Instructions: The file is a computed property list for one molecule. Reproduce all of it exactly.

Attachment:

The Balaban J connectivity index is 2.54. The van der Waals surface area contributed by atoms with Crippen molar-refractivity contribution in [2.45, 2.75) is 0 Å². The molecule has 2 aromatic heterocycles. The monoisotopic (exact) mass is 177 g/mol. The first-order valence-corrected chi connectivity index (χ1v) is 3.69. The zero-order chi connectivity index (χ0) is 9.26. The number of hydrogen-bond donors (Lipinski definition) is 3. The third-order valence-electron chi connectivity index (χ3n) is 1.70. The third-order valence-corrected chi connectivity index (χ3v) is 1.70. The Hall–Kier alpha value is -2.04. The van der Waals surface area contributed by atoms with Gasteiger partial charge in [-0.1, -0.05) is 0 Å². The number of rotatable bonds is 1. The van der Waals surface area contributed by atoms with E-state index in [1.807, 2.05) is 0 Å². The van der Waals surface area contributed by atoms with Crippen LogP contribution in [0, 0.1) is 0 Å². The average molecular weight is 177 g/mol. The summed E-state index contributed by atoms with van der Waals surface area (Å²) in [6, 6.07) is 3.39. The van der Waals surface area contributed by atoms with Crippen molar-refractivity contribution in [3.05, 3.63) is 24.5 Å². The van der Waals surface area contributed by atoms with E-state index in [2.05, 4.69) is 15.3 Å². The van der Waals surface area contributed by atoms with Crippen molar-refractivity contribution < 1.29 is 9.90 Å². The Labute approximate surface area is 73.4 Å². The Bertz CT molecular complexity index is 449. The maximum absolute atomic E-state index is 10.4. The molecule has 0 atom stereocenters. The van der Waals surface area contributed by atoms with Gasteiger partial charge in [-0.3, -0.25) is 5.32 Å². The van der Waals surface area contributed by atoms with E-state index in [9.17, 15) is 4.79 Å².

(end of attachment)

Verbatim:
The Balaban J connectivity index is 2.54. The van der Waals surface area contributed by atoms with Crippen molar-refractivity contribution in [2.45, 2.75) is 0 Å². The molecule has 2 aromatic heterocycles. The monoisotopic (exact) mass is 177 g/mol. The first-order valence-corrected chi connectivity index (χ1v) is 3.69. The zero-order chi connectivity index (χ0) is 9.26. The number of hydrogen-bond donors (Lipinski definition) is 3. The third-order valence-electron chi connectivity index (χ3n) is 1.70. The third-order valence-corrected chi connectivity index (χ3v) is 1.70. The Hall–Kier alpha value is -2.04. The van der Waals surface area contributed by atoms with Gasteiger partial charge in [-0.1, -0.05) is 0 Å². The number of rotatable bonds is 1. The van der Waals surface area contributed by atoms with E-state index in [1.807, 2.05) is 0 Å². The van der Waals surface area contributed by atoms with Crippen LogP contribution in [0, 0.1) is 0 Å². The average molecular weight is 177 g/mol. The summed E-state index contributed by atoms with van der Waals surface area (Å²) in [6, 6.07) is 3.39. The van der Waals surface area contributed by atoms with Crippen molar-refractivity contribution in [3.05, 3.63) is 24.5 Å². The van der Waals surface area contributed by atoms with E-state index in [2.05, 4.69) is 15.3 Å². The van der Waals surface area contributed by atoms with Crippen molar-refractivity contribution < 1.29 is 9.90 Å². The Labute approximate surface area is 73.4 Å². The Bertz CT molecular complexity index is 449. The maximum absolute atomic E-state index is 10.4. The molecule has 0 atom stereocenters. The van der Waals surface area contributed by atoms with Gasteiger partial charge in [-0.3, -0.25) is 5.32 Å². The van der Waals surface area contributed by atoms with E-state index in [9.17, 15) is 4.79 Å².